WASHINGTON — Transportation Secretary Elaine Chao is calling for 100 pledges to work towards combating human trafficking.
Chao was joined by Congress, state government, and transportation industry leaders earlier this year in response to her call to action.
“The U.S. Department of Transportation is committed to working with our public and private partners to fight human trafficking on America’s transportation system,” Chao said.
Chao is committing $5.4 million in grant selections to the Federal Transit Administration’s Human Trafficking Awareness and Public Safety Initiative. The program will bring together 24 organizations from across the United States, each of which will receive project funding dedicated to preventing human trafficking on public transportation.
The Transportation Leaders Against Human Trafficking Pledge asks participants to educate their employees on recognizing the signs of human trafficking and aims to raise overall awareness of this modern-day slavery through outreach campaigns and by sharing data.
Human trafficking, which involves forceful labor or commercial sex acts, affects millions of adults and children throughout the country and worldwide, of all ages, races, genders and backgrounds. Many are trafficked within their communities and others are transported to other locations.
Chao requested that the transportation industry commits to 100 pledges within 100 days, and as of late February, the Department of Transportation stated the agency has exceeded that goal and received 100 pledges within a month.
“America’s transportation system is being used to facilitate this modern form of slavery,” explained Chao. “The department commends these employers for their commitment to train their employees to help detect and save victims of human trafficking.”
To boost these counter-trafficking efforts, Chao has also established an annual Combating Human Trafficking in Transportation Impact Award of $50,000 to motivate non-governmental organizations, research institutions, industry associations, and government organizations to develop new ways of combating human trafficking throughout the industry. The Department will then review submissions and choose which group will best utilize these funds to create a viable solution.
“The funding announced today will empower transit agencies and other organizations to develop local solutions to address human trafficking on buses, trains, and other forms of public transportation,” said K. Jane Williams, FTA Acting Administrator. “Our goal is to build awareness among all transit operators and the traveling public to enable them to recognize and report potential instances of human trafficking.”
Some of the selected projects working within the scope of the $5.4 million grant include:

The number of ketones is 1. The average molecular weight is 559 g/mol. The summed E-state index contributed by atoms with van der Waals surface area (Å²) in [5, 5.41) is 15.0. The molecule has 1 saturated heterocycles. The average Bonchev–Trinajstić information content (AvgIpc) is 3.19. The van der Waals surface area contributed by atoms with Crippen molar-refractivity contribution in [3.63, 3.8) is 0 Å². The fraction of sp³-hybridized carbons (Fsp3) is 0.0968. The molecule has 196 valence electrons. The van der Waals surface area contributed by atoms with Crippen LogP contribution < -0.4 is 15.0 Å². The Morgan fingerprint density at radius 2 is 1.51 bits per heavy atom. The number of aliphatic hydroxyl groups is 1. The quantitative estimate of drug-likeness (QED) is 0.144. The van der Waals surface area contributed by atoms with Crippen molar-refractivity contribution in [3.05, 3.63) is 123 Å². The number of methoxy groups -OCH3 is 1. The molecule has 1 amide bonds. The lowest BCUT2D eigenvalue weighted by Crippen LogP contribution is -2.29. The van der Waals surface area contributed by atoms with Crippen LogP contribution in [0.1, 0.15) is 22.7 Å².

-The Santa Clara Valley Transportation Authority, which is receiving $350,000 to launch an awareness campaign centering on rider education around detecting human trafficking. It will also increase employee training on the issue, as Santa Clara is particularly vulnerable to human trafficking and other related crimes due to its location near international travel hubs.
-Georgia’s Gwinnett County Board of Commissioners, which is receiving $352,000 to implement communications equipment on buses connected to dispatchers in a transit maintenance center, which will bring live monitoring of the driver and his or her surroundings. Gwinnett County Transit transports around 1.5 million riders each year.
-The Community Transportation Association of America, which is receiving $242,677 to develop and improve educational materials on human trafficking, public safety, and operator assault for transit agencies. CTAA includes public, private, and nonprofit transportation and mobility management providers.
Since Chao first announced the call to action in late January, over 250 pledges have been signed–including by city government agencies, state transportation departments, trucking companies, airline groups, port and and airport authorities, transit groups, and nongovernmental organizations.
FTA’s Human Trafficking Awareness and Public Safety Initiative supports USDOT’s Transportation Leaders Against Human Trafficking, which was formed in 2012 as a group of transport and travel industry representatives working with other institutions to increase training and public awareness resources.
A few days after Chao initially called on transportation leaders for support, President Donald Trump signed the “Executive Order on Combating Human Trafficking and Online Child Exploitation in the United States,” which dedicates a White House position on finding solutions to these particular crimes full-time.
“We are not letting up!” Elaine Chao stated in a Tweet. “Multiple initiatives are underway to increase awareness of human trafficking and equip transportation industry employees and the public with strategies to fight it.”